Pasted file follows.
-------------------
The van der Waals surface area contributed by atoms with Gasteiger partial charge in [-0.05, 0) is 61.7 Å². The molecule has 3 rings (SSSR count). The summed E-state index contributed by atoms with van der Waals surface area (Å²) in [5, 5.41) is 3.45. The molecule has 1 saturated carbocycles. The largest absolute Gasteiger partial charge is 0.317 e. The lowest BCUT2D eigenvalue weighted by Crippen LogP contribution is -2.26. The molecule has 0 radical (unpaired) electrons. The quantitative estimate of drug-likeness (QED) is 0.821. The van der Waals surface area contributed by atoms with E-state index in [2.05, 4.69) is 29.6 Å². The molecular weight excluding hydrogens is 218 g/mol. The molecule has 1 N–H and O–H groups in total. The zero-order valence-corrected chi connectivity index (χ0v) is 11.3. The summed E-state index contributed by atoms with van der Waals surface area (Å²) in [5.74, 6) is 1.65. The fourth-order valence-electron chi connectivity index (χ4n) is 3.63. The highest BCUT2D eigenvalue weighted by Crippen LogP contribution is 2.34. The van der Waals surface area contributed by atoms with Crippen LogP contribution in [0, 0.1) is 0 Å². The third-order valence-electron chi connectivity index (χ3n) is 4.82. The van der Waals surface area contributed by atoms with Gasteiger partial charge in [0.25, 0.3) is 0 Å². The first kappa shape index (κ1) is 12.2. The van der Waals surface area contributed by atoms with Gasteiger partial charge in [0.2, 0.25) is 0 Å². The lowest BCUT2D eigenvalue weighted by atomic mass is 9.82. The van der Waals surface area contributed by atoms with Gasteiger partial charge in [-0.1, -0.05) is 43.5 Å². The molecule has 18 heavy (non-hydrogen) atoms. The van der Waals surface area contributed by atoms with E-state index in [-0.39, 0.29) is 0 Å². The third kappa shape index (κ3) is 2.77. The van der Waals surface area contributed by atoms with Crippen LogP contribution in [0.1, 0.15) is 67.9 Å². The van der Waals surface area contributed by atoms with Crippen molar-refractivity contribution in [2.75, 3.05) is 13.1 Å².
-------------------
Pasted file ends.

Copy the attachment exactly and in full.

The van der Waals surface area contributed by atoms with Gasteiger partial charge in [-0.05, 0) is 61.7 Å². The molecule has 3 rings (SSSR count). The summed E-state index contributed by atoms with van der Waals surface area (Å²) in [5, 5.41) is 3.45. The molecule has 1 saturated carbocycles. The largest absolute Gasteiger partial charge is 0.317 e. The lowest BCUT2D eigenvalue weighted by Crippen LogP contribution is -2.26. The molecule has 0 radical (unpaired) electrons. The quantitative estimate of drug-likeness (QED) is 0.821. The van der Waals surface area contributed by atoms with E-state index in [2.05, 4.69) is 29.6 Å². The molecular weight excluding hydrogens is 218 g/mol. The molecule has 1 N–H and O–H groups in total. The zero-order valence-corrected chi connectivity index (χ0v) is 11.3. The summed E-state index contributed by atoms with van der Waals surface area (Å²) in [5.74, 6) is 1.65. The fourth-order valence-electron chi connectivity index (χ4n) is 3.63. The highest BCUT2D eigenvalue weighted by Crippen LogP contribution is 2.34. The van der Waals surface area contributed by atoms with Crippen LogP contribution in [0, 0.1) is 0 Å². The third-order valence-electron chi connectivity index (χ3n) is 4.82. The van der Waals surface area contributed by atoms with Gasteiger partial charge in [0.25, 0.3) is 0 Å². The first kappa shape index (κ1) is 12.2. The van der Waals surface area contributed by atoms with Gasteiger partial charge in [0.2, 0.25) is 0 Å². The lowest BCUT2D eigenvalue weighted by atomic mass is 9.82. The van der Waals surface area contributed by atoms with Gasteiger partial charge in [-0.1, -0.05) is 43.5 Å². The molecule has 18 heavy (non-hydrogen) atoms. The van der Waals surface area contributed by atoms with E-state index in [-0.39, 0.29) is 0 Å². The third kappa shape index (κ3) is 2.77. The van der Waals surface area contributed by atoms with Crippen LogP contribution in [0.1, 0.15) is 67.9 Å². The van der Waals surface area contributed by atoms with Crippen molar-refractivity contribution in [2.75, 3.05) is 13.1 Å².